Jack and Diane have done well together, and now they’re grandparents. Life is good. They are all set—except for that “oops” lurking in their trust that they aren’t aware of.
After the first grandchild was born in 2002, Diane nudged Jack to have their Will reviewed. For good reason, the attorney recommended they create a Living Trust and did a fine job of incorporating their wishes into a superb legal document. They still feel very secure, and they both remember the way things are divided up for the survivor.
Their $4 Million dollar estate gets divided like this; the survivor (let’s say its Diane) has full control of $3M. She’s also entitled to income from the other million, but not control of the assets themselves.
The main reason for this structure is Uncle Sam. Without this planning, all of Jack and Diane’s assets would have been in Diane’s estate, potentially subject to a bigger payday for the IRS for taxes at her passing. This way, that last $1Million (and whatever growth it incurs) is still protected for her other needs and, ultimately, their heirs.
Unfortunately what this couple doesn’t know is that the wording in their Living Trust is exactly right for 2002. The “oops” is that it may not be right for 2023.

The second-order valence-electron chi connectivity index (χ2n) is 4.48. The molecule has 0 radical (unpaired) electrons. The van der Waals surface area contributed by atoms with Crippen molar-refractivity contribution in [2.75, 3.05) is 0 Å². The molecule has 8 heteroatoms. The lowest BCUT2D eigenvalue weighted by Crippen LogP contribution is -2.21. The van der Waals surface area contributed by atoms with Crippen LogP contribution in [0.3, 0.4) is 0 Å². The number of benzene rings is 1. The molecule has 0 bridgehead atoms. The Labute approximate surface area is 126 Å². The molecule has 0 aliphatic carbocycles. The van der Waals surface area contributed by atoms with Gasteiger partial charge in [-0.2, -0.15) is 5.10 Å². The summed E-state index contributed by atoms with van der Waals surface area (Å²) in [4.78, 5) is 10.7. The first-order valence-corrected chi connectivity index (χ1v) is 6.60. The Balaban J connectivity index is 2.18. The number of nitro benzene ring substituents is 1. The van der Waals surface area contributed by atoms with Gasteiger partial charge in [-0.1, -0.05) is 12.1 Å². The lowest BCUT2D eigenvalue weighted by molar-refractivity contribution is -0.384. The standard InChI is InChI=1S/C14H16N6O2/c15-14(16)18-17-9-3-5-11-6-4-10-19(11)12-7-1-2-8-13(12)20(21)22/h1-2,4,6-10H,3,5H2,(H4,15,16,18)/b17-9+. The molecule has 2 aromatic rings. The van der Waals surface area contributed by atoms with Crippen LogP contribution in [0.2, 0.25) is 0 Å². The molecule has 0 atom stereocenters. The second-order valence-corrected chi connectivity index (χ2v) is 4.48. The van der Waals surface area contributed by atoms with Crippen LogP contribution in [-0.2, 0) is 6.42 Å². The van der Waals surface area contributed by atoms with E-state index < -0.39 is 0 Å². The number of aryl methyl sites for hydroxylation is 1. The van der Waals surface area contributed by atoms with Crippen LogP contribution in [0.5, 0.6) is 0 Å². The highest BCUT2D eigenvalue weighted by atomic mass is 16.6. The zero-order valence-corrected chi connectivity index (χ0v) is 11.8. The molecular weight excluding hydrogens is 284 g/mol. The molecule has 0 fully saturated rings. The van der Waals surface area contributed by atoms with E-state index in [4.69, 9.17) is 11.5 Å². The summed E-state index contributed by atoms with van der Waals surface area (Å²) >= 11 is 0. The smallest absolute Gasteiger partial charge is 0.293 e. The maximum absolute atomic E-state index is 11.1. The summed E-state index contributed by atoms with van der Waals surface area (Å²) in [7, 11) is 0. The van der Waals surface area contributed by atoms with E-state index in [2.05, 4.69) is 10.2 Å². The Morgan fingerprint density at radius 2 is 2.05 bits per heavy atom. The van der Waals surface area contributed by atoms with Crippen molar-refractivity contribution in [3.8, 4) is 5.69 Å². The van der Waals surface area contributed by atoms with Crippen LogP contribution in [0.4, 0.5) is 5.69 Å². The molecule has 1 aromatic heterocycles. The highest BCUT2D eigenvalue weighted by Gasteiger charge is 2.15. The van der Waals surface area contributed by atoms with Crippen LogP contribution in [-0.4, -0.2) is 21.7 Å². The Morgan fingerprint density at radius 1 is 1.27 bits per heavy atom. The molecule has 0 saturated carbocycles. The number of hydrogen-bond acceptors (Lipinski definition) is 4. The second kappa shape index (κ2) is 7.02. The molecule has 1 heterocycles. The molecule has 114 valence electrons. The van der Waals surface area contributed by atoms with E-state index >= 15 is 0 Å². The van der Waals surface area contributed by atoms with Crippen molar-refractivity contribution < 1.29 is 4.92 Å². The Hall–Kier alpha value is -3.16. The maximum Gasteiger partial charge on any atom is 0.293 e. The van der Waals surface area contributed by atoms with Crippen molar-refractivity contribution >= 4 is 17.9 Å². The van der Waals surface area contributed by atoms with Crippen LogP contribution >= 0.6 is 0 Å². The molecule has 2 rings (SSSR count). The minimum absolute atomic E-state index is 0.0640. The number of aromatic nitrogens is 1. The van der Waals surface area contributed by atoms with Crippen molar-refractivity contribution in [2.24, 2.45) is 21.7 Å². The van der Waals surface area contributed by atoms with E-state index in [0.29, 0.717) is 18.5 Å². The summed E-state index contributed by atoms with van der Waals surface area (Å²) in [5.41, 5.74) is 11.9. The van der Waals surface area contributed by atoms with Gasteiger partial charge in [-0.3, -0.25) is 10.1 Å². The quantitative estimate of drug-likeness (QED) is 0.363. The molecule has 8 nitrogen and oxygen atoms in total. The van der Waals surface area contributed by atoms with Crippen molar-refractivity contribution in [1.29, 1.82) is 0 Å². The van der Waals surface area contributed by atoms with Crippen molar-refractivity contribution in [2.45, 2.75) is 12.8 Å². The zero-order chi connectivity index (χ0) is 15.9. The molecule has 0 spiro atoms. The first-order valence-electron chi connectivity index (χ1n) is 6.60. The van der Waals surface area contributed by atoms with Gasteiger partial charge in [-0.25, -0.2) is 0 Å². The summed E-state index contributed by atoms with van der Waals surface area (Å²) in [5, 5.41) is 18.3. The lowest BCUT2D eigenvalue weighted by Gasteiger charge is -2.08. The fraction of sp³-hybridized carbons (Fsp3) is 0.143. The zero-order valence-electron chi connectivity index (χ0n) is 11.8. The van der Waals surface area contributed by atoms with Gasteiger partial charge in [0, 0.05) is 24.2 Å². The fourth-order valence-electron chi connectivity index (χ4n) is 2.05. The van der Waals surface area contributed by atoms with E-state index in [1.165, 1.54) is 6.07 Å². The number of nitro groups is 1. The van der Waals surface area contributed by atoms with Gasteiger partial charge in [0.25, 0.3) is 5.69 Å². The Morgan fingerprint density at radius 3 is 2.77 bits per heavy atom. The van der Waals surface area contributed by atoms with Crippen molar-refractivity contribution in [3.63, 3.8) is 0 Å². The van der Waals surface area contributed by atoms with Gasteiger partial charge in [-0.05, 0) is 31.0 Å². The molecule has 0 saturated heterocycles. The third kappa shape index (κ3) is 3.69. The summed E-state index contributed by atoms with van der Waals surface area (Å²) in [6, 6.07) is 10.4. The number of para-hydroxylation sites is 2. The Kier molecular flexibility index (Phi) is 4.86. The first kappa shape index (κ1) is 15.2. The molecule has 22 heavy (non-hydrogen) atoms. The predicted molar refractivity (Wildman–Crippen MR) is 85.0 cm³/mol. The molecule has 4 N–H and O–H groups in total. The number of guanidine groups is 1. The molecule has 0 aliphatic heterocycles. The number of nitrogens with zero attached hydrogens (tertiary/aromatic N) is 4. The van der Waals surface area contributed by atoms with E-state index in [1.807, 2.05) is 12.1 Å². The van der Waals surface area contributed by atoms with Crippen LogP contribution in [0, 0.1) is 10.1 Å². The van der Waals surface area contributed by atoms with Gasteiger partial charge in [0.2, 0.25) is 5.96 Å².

The worst-case scenario of that change looks like this: the entire $4M gets sent to the second trust where Diane’s access is restricted to just the income. But, that’s not what was supposed to happen.
We don’t mean to imply that everyone has this problem. Our experience, however, is that no one will know for sure that they don’t have this problem unless their trust has been professionally reviewed.
There are three possible outcomes for Jack and Diane’s situation:
- They find that the wording inside the trust is actually proper for today, and no change is necessary.
- The wording needs to be updated but isn’t. When Jack passes, Diane will need an attorney to go before a judge and ask the court to correct this unintended outcome.
- The wording needs to be updated. So Jack and Diane set up a meeting with their attorney and have it brought up to date. Afterword, they go out to dinner together, feeling content and confident knowing there’s no “oops” in their planning.
The cost and effort for scenarios (1) and (3) are minimal. But, the cost and the emotional strain of (2) is much more considerable.
The reason we’re telling their story stems from our experience as analysts, who review the financial health of existing insurance portfolios. Stratus does this as a team member for other professionals, as well as for individuals. If both their insurance portfolio and trust have been recertified as currently healthy by a qualified professional, all is well. Just ask the Jack and Diane from scenario (3).
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